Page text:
Fuel shortages, power outages and a slow recovery process have left many of Sandy's victims upset. New York City Mayor Michael Bloomberg has added to the frustration by deciding to go forward with Sunday's marathon.
Anger is mounting for residents in the New York City area affected by the superstorm Sandy. Despite area pipelines and ports providing more fuel, lines continue to grow at the pump.
Authorities are trying to solve the fuel crisis by lifting tax and registration requirements for incoming tankers. One ship carrying 2 million gallons of gasoline docked north of New York City last night. Domestic oil pipelines have also resumed fuel deliveries.
But as many gas stations lacking the electricity to receive fuel deliveries, the shortages remain.
Getting around the city
With major parts of New York's subway flooded and gas in short supply, residents have been forced to commute into the city by alternative means, with many finding the ferries to be the best option.
More than 2,000 people attempted to board New York's East River Ferry Thursday, creating a line that stretched down the block.
"I have never had to deal with anything like this," said Chris Radditz, an East River Ferry employee working to organize the potential passengers into an orderly line. "It's been pretty insane."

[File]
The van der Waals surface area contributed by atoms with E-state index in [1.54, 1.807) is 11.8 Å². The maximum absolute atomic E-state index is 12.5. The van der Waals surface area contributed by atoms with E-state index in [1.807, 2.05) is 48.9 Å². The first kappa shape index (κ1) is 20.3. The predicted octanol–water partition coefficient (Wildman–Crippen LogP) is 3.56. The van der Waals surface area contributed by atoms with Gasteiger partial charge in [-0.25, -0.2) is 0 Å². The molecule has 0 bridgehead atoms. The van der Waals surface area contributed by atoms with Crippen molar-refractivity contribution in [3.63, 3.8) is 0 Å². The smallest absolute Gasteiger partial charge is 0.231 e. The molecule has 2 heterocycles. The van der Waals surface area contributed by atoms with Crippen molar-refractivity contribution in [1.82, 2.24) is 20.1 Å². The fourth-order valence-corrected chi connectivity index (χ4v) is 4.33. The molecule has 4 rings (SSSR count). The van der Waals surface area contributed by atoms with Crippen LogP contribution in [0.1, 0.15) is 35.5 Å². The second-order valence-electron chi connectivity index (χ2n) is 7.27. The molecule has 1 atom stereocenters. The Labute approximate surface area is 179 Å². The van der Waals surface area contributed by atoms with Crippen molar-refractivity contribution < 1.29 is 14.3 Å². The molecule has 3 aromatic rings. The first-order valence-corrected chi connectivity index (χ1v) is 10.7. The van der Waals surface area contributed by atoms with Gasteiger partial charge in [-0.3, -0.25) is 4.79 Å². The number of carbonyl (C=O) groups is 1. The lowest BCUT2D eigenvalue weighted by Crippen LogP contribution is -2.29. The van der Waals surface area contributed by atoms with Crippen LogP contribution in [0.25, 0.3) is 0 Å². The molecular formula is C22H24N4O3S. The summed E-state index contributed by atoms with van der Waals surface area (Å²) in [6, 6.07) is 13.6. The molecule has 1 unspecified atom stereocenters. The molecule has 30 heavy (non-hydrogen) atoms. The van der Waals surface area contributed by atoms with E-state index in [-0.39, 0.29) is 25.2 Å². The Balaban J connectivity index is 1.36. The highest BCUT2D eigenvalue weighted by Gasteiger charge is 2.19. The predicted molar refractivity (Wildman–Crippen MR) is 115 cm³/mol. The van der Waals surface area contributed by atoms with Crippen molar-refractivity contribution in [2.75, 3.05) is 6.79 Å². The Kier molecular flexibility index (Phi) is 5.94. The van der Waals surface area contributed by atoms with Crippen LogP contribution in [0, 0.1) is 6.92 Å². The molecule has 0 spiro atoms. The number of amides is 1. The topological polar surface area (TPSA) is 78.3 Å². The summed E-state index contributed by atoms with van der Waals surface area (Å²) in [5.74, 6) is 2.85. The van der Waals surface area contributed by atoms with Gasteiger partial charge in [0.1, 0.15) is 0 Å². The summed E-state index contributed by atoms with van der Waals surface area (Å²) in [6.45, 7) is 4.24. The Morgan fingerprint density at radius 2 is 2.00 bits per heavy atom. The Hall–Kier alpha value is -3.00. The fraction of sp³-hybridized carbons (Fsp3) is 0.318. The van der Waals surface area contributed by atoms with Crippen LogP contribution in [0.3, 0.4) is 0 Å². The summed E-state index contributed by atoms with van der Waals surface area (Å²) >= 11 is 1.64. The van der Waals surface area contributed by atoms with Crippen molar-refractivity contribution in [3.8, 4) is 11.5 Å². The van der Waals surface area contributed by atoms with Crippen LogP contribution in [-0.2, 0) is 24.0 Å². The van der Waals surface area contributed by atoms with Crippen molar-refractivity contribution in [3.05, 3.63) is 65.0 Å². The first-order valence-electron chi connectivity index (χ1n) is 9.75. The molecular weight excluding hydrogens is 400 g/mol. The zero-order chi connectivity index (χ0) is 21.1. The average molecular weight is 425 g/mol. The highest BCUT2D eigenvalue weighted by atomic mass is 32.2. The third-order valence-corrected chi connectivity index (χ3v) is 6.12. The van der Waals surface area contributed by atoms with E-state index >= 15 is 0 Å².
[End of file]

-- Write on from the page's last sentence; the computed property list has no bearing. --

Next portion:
Many residents are upset with Mayor Michael Bloomberg's decision to go forward with Sunday's New York City Marathon. Bloomberg has insisted the event, which attracts 40,000 runners, will not direct resources away from the recovery effort, but some citizens are not convinced.
"I just walked past four huge generators," said Marjorie Dial, a tourist from Oregon. "Those could be put to use for people who need them."
New York City Councilman James Oddo wrote on his Twitter account: "If they take one first responder from Staten Island to cover this marathon, I will scream."
Days after the storm that killed more than 100 people in the US and Canada, more than 2 million people are still without power in New York and New Jersey. Most utility companies say it could be a week or longer until electricity is restored completely.
dr/mz (Reuters, AFP, dpa)